Top four in books: Black Sabbath, Elton John, and the Eagles
Too much information, you say? Not if you put the aforementioned in the context of the book’s subtitle: Music’s Most Enduring Mysteries, Myths, And Rumors Revealed.
The Virgin Of Small Plains
Author: Nancy Pickard
Publisher: Ballantine Books
Price $31.95, HC
In Small Plains, Kansas, in 1987, an 18-year-old boy finds the naked body of a dead teenage girl in his father’s field. Even though miraculous things happen to those who tend the grave of “the virgin,” questions about her death are never answered — that is, until 17 years later when Mitch Newquist, a boy who disappeared the day after the discovery, returns to town. This is a suspenseful tale that keeps you guessing until the final chapter.
Is Tiny Dancer Really Elton’s Little John?
Author: Gavin Edwards
Publisher: Three Rivers Press
Price $18.95, TP
Too much information, you say? Not if you put the aforementioned in the context of the book’s subtitle: Music’s Most Enduring Mysteries, Myths, And Rumors Revealed. The answer to this and other music trivialities including what Bryan Adams’ Summer Of 69 means, what the man says at the end of Radiohead’s video for Just or that keeping-me-up-atnights query about whether Saved By The Bell’s Dustin “Screech” Diamond and Beastie Boys’ Mike “Mike D” Diamond are related.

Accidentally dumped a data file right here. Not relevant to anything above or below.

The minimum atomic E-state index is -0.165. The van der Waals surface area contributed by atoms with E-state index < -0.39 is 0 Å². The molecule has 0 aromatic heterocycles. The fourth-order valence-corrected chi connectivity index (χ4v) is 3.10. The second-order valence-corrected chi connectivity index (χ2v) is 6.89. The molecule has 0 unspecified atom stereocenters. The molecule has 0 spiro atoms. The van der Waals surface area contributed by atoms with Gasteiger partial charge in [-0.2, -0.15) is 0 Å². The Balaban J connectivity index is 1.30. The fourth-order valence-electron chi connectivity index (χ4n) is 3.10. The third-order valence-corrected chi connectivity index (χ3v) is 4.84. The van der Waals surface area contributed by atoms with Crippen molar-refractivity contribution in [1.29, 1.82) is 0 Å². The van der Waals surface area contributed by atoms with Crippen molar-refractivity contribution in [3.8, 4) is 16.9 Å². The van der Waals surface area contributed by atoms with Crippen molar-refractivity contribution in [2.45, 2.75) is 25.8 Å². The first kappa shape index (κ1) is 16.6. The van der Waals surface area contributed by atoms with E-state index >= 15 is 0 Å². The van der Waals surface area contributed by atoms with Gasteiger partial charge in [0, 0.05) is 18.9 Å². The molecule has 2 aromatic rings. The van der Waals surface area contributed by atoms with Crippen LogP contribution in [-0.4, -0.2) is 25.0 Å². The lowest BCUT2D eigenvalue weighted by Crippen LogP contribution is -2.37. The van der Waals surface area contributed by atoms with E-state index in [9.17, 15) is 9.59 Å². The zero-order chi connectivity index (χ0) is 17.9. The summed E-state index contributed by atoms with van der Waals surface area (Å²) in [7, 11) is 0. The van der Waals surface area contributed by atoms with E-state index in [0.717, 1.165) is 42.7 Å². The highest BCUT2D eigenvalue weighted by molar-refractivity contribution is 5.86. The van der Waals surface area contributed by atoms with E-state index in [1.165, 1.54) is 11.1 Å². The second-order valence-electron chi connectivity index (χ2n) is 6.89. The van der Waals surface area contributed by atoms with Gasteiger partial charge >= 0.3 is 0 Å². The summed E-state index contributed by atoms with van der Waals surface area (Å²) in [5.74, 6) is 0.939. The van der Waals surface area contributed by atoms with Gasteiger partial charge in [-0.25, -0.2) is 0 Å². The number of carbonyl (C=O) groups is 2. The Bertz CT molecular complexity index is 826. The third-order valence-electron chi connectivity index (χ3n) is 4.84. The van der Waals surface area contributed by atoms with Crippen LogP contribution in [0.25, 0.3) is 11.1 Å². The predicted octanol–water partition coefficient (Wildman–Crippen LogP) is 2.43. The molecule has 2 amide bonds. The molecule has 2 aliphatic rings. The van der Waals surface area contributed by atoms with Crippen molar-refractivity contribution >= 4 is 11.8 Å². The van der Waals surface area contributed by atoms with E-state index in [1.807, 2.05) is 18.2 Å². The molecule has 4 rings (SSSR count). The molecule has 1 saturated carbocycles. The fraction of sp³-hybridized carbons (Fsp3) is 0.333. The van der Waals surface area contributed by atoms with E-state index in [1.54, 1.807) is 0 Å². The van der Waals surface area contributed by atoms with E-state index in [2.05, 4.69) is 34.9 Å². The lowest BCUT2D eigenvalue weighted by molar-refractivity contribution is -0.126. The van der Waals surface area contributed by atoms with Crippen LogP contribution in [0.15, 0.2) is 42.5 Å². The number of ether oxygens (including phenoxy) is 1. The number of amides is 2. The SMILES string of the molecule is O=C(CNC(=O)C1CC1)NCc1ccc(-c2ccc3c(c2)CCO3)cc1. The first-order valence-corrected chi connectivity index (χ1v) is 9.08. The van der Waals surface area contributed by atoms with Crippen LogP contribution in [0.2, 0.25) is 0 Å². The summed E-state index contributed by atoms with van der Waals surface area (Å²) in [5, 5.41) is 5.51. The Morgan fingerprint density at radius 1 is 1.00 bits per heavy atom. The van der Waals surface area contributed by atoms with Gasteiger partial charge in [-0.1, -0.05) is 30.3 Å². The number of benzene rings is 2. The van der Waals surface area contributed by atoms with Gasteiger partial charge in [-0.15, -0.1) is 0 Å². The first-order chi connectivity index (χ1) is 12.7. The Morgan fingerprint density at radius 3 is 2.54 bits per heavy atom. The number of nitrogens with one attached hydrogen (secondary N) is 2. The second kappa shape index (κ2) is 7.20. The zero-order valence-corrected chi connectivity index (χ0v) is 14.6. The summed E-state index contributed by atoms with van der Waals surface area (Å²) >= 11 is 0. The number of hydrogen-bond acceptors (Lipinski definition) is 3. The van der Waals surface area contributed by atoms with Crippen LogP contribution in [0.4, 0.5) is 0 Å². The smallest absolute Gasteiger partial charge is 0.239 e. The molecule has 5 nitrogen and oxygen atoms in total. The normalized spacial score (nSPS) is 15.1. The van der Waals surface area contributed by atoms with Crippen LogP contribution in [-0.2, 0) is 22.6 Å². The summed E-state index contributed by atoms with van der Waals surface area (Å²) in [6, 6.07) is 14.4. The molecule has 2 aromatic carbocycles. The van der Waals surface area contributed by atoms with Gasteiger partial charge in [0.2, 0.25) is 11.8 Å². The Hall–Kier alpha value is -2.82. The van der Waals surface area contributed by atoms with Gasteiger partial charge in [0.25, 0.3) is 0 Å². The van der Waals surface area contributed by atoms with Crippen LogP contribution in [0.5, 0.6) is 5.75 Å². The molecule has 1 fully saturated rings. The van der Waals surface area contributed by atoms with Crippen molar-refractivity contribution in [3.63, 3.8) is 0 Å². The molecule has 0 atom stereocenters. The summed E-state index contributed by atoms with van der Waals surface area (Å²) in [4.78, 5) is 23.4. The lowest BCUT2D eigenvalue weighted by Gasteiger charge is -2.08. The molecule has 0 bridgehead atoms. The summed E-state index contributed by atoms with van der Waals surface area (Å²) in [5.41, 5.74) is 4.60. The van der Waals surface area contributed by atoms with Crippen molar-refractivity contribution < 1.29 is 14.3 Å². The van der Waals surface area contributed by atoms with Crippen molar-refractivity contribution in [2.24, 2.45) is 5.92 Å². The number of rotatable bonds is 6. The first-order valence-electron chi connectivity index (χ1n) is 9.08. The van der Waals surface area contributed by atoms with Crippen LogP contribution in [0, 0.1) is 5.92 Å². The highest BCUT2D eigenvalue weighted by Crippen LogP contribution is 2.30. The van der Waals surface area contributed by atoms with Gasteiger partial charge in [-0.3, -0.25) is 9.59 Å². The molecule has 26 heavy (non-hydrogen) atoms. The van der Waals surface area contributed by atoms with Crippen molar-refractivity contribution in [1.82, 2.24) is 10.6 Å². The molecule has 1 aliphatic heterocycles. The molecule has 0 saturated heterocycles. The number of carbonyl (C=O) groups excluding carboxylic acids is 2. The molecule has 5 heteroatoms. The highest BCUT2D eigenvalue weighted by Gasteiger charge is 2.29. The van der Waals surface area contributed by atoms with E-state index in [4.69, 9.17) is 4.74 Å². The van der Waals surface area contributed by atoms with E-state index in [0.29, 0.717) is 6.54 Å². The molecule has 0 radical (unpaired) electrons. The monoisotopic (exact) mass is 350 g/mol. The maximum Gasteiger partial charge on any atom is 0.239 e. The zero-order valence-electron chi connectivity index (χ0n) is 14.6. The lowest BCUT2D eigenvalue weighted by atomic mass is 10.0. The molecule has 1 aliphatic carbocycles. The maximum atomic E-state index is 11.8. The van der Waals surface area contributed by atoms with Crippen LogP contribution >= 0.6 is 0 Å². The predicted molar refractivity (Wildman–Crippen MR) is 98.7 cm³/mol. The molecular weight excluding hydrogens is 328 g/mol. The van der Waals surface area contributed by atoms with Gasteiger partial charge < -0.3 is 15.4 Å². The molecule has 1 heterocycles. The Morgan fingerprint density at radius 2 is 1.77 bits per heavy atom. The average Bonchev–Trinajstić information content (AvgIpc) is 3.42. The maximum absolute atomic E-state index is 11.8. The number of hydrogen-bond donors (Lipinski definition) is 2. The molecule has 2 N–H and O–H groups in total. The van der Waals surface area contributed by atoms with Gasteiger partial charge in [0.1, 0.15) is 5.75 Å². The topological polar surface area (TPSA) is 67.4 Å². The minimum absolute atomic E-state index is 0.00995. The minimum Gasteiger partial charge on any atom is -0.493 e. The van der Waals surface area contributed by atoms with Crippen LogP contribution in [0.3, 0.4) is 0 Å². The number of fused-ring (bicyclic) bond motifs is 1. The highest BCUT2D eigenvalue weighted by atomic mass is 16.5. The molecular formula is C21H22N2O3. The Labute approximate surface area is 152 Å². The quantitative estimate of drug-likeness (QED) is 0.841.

Author: Barney Hoskyns
Price $33.99, HC
From the mid- 1960s to the mid- 1970s, California lured the likes of Neil Young, Joni Mitchell, Gram Parsons and the Eagles’ Don Henley and Glenn Frey. But the free-andeasy Summer of Love spirit morphed into the sex-drugs-rock ‘n’ roll lifestyle of the rich, famous and selfindulgent — culminating with the Eagles’ statement on it all, their Hotel California album. Some appealing insight into the workings of musicians and the music biz from that bygone era.
Rat Salad: Black Sabbath The Classic Years
Author: Paul Wilkinson
Price $32, HC
Wilkinson’s first authored work is a detailed-enough account of the British heavy metal act’s first six albums. It’s essentially written from the perspective of one Black Sabbath devotee, with input from other longtime fans as well. There are good historical anecdotes from beyond the bubble in which Ozzy Osbourne, Tony Iommi, Geezer Butler and Bill Ward worked. But inserting the author’s own day-to-day activities are minute details no hardcore Sabbath fan really wants to know.